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Zimmerman column: Returning money to taxpayers

Shannon Zimmerman

Shannon Zimmerman represents the 30th District in the Wisconsin State Assembly 

There is bipartisan consensus in Madison that your income taxes should be cut. While I applaud our new Governor for recognizing this as a priority, we have yet to reach an agreement on how to make this work.

A little background; both parties have vowed to cut taxes for the middle class, for roughly the same group of people (individuals and families making less than $100,000 and $150,000 respectively). The Republican plan simply increases the standard deduction by 20.6 percent, returning surplus revenues to the taxpayers who created that surplus, with the median income family experiencing an approximate $300 (or 10 percent) reduction in net tax liability.

In short, we have the surplus, this is your money, and you should keep it.

Gov. Evers also wants to cut taxes, but would do so by creating a new tax credit, increasing the earned income tax credit, and capping what is known as the Manufacturing and Agriculture Tax Credit (MAC) at $300,000. This would not only hurt the affected businesses directly, but also indirectly harm anyone doing business with them, such as farmers wanting to sell milk to processing plants.

The problem with this plan is it is a tax shift, not a tax cut.

This is puzzling given how great the state is doing financially. In December we found out Wisconsin has $588.5 million in extra money for this past fiscal year. Over the coming 2019-21 budget, we are expected to have $2.4 billion available for spending, meaning returning $495.6 million to hardworking taxpayers is pretty darn reasonable.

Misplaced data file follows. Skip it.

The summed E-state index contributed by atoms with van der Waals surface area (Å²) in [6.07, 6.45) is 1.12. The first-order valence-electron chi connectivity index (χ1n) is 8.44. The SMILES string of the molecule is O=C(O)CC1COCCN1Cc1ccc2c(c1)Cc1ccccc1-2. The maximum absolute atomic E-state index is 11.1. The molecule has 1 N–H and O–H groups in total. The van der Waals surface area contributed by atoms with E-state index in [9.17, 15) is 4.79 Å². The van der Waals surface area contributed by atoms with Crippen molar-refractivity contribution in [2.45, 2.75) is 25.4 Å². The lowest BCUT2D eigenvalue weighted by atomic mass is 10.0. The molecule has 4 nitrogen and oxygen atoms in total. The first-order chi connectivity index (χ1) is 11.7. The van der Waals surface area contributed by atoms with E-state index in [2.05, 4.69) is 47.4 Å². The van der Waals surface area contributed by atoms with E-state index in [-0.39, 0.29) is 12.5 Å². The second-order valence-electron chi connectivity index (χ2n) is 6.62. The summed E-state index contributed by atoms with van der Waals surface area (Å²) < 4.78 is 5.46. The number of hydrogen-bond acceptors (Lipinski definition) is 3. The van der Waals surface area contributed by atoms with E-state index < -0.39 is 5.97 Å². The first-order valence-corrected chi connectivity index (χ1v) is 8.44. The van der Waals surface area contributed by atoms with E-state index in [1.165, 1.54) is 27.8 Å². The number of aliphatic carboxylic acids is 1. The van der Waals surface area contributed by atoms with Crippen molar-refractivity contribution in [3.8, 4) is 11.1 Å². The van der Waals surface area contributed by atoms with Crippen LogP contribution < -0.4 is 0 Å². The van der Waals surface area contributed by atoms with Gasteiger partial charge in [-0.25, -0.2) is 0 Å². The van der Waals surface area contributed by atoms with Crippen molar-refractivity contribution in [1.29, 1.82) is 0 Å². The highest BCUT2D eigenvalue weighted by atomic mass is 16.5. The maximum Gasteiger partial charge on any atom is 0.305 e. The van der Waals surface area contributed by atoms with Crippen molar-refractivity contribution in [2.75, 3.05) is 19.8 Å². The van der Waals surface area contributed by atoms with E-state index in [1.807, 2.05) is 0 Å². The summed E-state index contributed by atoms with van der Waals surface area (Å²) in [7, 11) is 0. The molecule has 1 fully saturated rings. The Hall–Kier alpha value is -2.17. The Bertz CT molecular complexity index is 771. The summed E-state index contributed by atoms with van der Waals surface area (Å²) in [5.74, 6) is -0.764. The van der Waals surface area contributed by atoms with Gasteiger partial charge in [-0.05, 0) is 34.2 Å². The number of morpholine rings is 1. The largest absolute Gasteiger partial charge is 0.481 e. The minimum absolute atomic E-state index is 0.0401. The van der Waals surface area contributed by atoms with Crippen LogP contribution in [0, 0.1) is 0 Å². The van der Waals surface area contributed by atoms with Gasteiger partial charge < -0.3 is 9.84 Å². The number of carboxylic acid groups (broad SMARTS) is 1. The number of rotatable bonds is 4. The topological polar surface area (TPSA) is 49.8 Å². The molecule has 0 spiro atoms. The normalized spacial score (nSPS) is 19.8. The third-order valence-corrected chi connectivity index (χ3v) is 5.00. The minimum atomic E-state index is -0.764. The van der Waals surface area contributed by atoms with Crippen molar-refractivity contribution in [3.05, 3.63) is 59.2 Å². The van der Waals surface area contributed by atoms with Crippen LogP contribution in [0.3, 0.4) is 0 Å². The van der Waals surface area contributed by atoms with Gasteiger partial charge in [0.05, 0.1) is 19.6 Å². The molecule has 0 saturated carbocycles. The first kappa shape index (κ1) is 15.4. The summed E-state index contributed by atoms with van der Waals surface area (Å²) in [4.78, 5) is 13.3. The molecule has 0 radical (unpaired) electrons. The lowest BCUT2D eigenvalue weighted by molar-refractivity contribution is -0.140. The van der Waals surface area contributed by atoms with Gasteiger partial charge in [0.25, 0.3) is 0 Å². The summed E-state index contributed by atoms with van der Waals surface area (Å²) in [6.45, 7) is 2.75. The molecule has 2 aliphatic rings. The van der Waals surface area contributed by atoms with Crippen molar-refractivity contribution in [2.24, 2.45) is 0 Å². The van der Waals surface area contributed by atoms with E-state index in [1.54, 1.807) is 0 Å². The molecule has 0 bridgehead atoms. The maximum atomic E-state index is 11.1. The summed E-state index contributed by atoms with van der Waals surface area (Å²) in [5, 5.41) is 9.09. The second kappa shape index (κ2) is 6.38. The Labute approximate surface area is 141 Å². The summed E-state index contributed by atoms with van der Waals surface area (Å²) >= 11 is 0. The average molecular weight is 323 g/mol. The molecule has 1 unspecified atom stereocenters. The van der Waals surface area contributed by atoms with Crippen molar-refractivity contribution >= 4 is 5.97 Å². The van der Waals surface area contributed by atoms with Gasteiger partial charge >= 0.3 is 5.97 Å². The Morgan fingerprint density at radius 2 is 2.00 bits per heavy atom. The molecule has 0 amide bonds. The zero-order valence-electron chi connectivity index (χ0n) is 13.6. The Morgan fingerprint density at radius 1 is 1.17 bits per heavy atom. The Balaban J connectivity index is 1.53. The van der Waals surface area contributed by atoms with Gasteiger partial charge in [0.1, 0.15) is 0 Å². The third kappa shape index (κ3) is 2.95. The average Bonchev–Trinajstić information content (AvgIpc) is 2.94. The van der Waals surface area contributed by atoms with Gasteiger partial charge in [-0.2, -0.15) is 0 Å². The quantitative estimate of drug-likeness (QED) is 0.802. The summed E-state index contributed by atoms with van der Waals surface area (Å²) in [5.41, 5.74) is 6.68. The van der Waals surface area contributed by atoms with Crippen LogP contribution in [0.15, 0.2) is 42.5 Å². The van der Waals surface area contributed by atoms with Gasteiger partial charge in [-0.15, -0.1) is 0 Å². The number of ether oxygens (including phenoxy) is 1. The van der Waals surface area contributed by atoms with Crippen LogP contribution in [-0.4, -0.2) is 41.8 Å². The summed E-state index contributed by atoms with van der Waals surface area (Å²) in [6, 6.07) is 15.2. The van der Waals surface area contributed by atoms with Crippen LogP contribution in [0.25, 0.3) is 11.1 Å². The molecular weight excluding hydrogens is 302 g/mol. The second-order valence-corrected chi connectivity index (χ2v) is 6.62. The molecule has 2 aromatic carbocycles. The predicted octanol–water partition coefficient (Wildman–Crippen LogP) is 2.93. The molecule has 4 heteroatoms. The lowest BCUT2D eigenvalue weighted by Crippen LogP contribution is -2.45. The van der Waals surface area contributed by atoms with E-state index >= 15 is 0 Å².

The Governor has said he can't support the Republican plan, because it doesn't have a source of funding for the future. He has called the credit a "handout" for "wealthy corporate interests," with a spokeswoman saying the Governor's plan would create a "fairer" tax code.

But Gov. Evers' plan doesn't even reach his stated goal of having "a source of funding for the future." Capping the MAC credit would cover a little more than half the revenue difference, leaving $370 million unaccounted for.

Further, the MAC is not a "handout," but a valuable tool for job creation. A 2017 study done at UW-Madison sought to isolate the effects of the MAC credit by comparing employment in our border counties with our neighbors. The study found that, since its introduction, the MAC accounted for a total gain of over 20,000 manufacturing jobs and over 42,000 total jobs in Wisconsin.

The state is in great shape not in spite of tax breaks, but because lowering taxes has made Wisconsin more affordable for living and business investment. Rather than focusing on picking winners and losers with a "fairer" tax code, we should invest in our taxpayers by returning what is theirs.